In some Manchester United circles, it might be blasphemous to say one of their players shares the same characteristics as a Liverpool player. Especially when the Liverpool player is the “evil” Luis Suárez. On the other hand, Liverpool supporters might consider it sacrilege to have one of their players compared to the “vile” Roy Keane. But these two villains share many of the same qualities, good and bad.
Both Suárez and Keane grew up in tough environments where winning a football match was done by any means necessary.
Luis Suárez grew up in South America (Salto, Uruguay) where street football and poverty almost go hand in hand. South American footballers are brought up with an attacking, “win at all costs” mentality. South America could be considered the birthplace of great footballers by boasting a list of players such as: Pelé, Maradona, Ronaldo, Messi, Romário, Alfredo di Stéfano, and Rivaldo.
At the age of 14, Luis Suárez was offered the opportunity to train with Nacional de Montevideo’s youth team. When he was 15, he headbutted a referee and received his first suspension. He was later disciplined by his head coach for excessively drinking and partying. But after three years he made his first team debut in the Copa Libertadores. He eventually led his team to a league title before being snatched up by the Dutch club, Groningen. He played a single season at Groningen before being bought by the Dutch giants, AFC Ajax.
Roy Keane was born in a working class suburb in Cork, Ireland. Aside from his football training, Keane took up boxing for a number of years. Keane was immersed in his local drinking culture and was never one to turn down a fight. His combativeness was also evident in his early footballing career. Despite the fact that he was considered “too small” to be a footballer by many scouts, Keane worked part-time jobs and continued to train. Many of his team-mates were offered trials abroad with English teams, but he was not. He was turned down for trial after trial before eventually signing for the semi-professional club, Cobh Ramblers. Keane played a single season for Cobh before being signed by Brian Clough at Nottingham Forest.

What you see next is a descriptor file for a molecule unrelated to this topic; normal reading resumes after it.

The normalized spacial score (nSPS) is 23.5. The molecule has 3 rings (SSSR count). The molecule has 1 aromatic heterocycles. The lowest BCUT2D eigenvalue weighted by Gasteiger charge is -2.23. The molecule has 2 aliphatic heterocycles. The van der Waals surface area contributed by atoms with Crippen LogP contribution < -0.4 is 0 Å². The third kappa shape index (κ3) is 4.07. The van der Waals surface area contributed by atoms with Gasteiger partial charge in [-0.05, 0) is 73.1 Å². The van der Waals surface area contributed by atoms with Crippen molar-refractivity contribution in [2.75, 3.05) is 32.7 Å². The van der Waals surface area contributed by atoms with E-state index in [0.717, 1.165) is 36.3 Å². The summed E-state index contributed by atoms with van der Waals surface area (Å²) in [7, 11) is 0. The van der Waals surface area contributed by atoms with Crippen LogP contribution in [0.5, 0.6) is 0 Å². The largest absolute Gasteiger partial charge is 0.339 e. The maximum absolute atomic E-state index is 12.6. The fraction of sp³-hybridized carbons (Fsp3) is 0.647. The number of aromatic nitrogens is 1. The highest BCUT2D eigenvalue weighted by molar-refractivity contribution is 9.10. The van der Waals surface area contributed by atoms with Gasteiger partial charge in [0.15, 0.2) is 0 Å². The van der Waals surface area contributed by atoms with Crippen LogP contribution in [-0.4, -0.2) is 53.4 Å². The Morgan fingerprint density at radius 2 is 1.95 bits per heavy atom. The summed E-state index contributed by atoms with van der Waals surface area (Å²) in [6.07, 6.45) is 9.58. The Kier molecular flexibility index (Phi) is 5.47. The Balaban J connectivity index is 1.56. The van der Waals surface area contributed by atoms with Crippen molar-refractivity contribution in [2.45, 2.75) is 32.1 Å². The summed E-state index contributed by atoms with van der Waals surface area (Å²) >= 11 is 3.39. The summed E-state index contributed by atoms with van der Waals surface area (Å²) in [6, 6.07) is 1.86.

Keane and Suárez have had their share of on the field problems. Some might consider these issues as signs of each player’s insanity. While others may feel it shows their blind passion or a desire to win “by any means necessary”.
Suárez’s recent issues have been well-publicized. While at Ajax and Liverpool he has had lengthy suspensions for biting an opponent. He was also banned from competition for racially abusing Patrice Evra of Manchester United. He later refused to acknowledge Evra during a pre-match handshake at Old Trafford. During the 2010 World Cup quarterfinals in South Africa, he received a straight red-card against Ghana for a blatant handball, which prevented a winning goal in the final seconds of the match. In the past he has also been suspended from a squad (Ajax) for a dressing room altercation with one of his teammates.